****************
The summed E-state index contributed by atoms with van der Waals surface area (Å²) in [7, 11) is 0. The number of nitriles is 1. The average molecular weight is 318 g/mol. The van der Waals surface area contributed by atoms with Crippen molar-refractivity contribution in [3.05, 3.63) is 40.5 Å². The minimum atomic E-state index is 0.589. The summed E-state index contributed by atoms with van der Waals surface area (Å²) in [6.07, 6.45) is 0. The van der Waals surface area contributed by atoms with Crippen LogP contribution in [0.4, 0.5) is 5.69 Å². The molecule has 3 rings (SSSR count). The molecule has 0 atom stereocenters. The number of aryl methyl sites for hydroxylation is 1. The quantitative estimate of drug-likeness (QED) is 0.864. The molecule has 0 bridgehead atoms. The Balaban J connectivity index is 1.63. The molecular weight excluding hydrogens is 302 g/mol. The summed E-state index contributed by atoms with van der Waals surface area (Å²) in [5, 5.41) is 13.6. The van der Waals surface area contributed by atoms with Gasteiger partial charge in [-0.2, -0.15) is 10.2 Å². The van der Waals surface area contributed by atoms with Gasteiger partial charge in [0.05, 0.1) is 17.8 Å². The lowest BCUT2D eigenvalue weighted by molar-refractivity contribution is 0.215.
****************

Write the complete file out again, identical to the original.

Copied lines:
The summed E-state index contributed by atoms with van der Waals surface area (Å²) in [7, 11) is 0. The number of nitriles is 1. The average molecular weight is 318 g/mol. The van der Waals surface area contributed by atoms with Crippen molar-refractivity contribution in [3.05, 3.63) is 40.5 Å². The minimum atomic E-state index is 0.589. The summed E-state index contributed by atoms with van der Waals surface area (Å²) in [6.07, 6.45) is 0. The van der Waals surface area contributed by atoms with Crippen LogP contribution in [0.4, 0.5) is 5.69 Å². The molecule has 3 rings (SSSR count). The molecule has 0 atom stereocenters. The number of aryl methyl sites for hydroxylation is 1. The quantitative estimate of drug-likeness (QED) is 0.864. The molecule has 0 bridgehead atoms. The Balaban J connectivity index is 1.63. The molecular weight excluding hydrogens is 302 g/mol. The summed E-state index contributed by atoms with van der Waals surface area (Å²) in [5, 5.41) is 13.6. The van der Waals surface area contributed by atoms with Gasteiger partial charge in [-0.2, -0.15) is 10.2 Å². The van der Waals surface area contributed by atoms with Gasteiger partial charge in [0.05, 0.1) is 17.8 Å². The lowest BCUT2D eigenvalue weighted by molar-refractivity contribution is 0.215.